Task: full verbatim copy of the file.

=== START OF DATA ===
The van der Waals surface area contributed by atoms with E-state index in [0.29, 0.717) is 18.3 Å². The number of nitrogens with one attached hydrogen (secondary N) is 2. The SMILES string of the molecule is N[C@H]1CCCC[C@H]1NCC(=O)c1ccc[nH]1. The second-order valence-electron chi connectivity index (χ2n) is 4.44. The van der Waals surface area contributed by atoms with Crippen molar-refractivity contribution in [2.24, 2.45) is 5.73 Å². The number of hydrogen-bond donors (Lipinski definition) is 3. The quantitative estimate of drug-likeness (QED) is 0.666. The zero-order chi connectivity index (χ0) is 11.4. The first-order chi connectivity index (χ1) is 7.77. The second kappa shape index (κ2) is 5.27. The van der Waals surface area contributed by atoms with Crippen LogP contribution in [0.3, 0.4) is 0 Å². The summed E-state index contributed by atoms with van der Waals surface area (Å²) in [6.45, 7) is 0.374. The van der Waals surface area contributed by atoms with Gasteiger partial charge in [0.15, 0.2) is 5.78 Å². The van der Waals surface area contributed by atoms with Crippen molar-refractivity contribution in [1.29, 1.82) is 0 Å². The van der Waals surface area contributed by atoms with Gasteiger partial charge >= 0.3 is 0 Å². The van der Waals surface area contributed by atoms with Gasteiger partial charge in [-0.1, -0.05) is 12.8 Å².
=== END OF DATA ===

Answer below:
The van der Waals surface area contributed by atoms with E-state index in [0.29, 0.717) is 18.3 Å². The number of nitrogens with one attached hydrogen (secondary N) is 2. The SMILES string of the molecule is N[C@H]1CCCC[C@H]1NCC(=O)c1ccc[nH]1. The second-order valence-electron chi connectivity index (χ2n) is 4.44. The van der Waals surface area contributed by atoms with Crippen molar-refractivity contribution in [2.24, 2.45) is 5.73 Å². The number of hydrogen-bond donors (Lipinski definition) is 3. The quantitative estimate of drug-likeness (QED) is 0.666. The zero-order chi connectivity index (χ0) is 11.4. The first-order chi connectivity index (χ1) is 7.77. The second kappa shape index (κ2) is 5.27. The van der Waals surface area contributed by atoms with Crippen LogP contribution in [0.3, 0.4) is 0 Å². The summed E-state index contributed by atoms with van der Waals surface area (Å²) in [6.45, 7) is 0.374. The van der Waals surface area contributed by atoms with Gasteiger partial charge in [0.15, 0.2) is 5.78 Å². The van der Waals surface area contributed by atoms with Crippen molar-refractivity contribution in [1.29, 1.82) is 0 Å². The van der Waals surface area contributed by atoms with Gasteiger partial charge >= 0.3 is 0 Å². The van der Waals surface area contributed by atoms with Gasteiger partial charge in [-0.1, -0.05) is 12.8 Å².